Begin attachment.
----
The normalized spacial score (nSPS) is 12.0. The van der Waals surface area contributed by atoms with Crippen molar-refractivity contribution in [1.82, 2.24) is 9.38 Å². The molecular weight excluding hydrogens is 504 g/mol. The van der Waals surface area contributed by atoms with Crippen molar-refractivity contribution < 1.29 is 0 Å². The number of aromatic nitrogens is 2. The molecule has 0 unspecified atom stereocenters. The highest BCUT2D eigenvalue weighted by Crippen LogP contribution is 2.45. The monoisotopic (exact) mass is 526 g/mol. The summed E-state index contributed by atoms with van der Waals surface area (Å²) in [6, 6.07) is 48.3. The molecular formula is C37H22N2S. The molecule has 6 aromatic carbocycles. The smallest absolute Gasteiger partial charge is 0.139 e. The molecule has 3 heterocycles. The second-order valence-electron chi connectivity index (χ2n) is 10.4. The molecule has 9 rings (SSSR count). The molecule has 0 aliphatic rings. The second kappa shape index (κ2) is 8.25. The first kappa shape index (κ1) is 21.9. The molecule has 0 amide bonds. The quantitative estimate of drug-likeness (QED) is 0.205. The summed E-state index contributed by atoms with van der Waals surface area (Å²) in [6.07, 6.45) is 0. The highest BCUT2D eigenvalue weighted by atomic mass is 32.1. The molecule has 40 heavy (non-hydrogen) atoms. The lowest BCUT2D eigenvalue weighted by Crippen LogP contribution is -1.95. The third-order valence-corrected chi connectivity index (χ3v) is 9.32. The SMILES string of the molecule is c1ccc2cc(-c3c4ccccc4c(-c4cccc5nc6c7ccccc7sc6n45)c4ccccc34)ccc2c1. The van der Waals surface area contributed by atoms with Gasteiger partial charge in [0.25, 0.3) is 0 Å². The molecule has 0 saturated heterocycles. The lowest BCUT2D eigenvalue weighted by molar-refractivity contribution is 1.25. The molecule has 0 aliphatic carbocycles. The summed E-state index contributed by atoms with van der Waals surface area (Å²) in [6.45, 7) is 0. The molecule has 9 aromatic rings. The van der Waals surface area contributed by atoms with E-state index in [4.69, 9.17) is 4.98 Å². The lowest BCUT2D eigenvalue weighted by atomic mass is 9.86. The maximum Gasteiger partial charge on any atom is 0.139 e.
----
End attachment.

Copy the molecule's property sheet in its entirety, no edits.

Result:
The normalized spacial score (nSPS) is 12.0. The van der Waals surface area contributed by atoms with Crippen molar-refractivity contribution in [1.82, 2.24) is 9.38 Å². The molecular weight excluding hydrogens is 504 g/mol. The van der Waals surface area contributed by atoms with Crippen molar-refractivity contribution < 1.29 is 0 Å². The number of aromatic nitrogens is 2. The molecule has 0 unspecified atom stereocenters. The highest BCUT2D eigenvalue weighted by Crippen LogP contribution is 2.45. The monoisotopic (exact) mass is 526 g/mol. The summed E-state index contributed by atoms with van der Waals surface area (Å²) in [6, 6.07) is 48.3. The molecular formula is C37H22N2S. The molecule has 6 aromatic carbocycles. The smallest absolute Gasteiger partial charge is 0.139 e. The molecule has 3 heterocycles. The second-order valence-electron chi connectivity index (χ2n) is 10.4. The molecule has 9 rings (SSSR count). The molecule has 0 aliphatic rings. The second kappa shape index (κ2) is 8.25. The first kappa shape index (κ1) is 21.9. The molecule has 0 amide bonds. The quantitative estimate of drug-likeness (QED) is 0.205. The summed E-state index contributed by atoms with van der Waals surface area (Å²) in [6.07, 6.45) is 0. The highest BCUT2D eigenvalue weighted by atomic mass is 32.1. The molecule has 40 heavy (non-hydrogen) atoms. The lowest BCUT2D eigenvalue weighted by Crippen LogP contribution is -1.95. The third-order valence-corrected chi connectivity index (χ3v) is 9.32. The SMILES string of the molecule is c1ccc2cc(-c3c4ccccc4c(-c4cccc5nc6c7ccccc7sc6n45)c4ccccc34)ccc2c1. The van der Waals surface area contributed by atoms with Gasteiger partial charge in [0.25, 0.3) is 0 Å². The molecule has 0 saturated heterocycles. The lowest BCUT2D eigenvalue weighted by molar-refractivity contribution is 1.25. The molecule has 0 aliphatic carbocycles. The summed E-state index contributed by atoms with van der Waals surface area (Å²) in [6.45, 7) is 0. The molecule has 9 aromatic rings. The van der Waals surface area contributed by atoms with E-state index in [4.69, 9.17) is 4.98 Å². The lowest BCUT2D eigenvalue weighted by atomic mass is 9.86. The maximum Gasteiger partial charge on any atom is 0.139 e.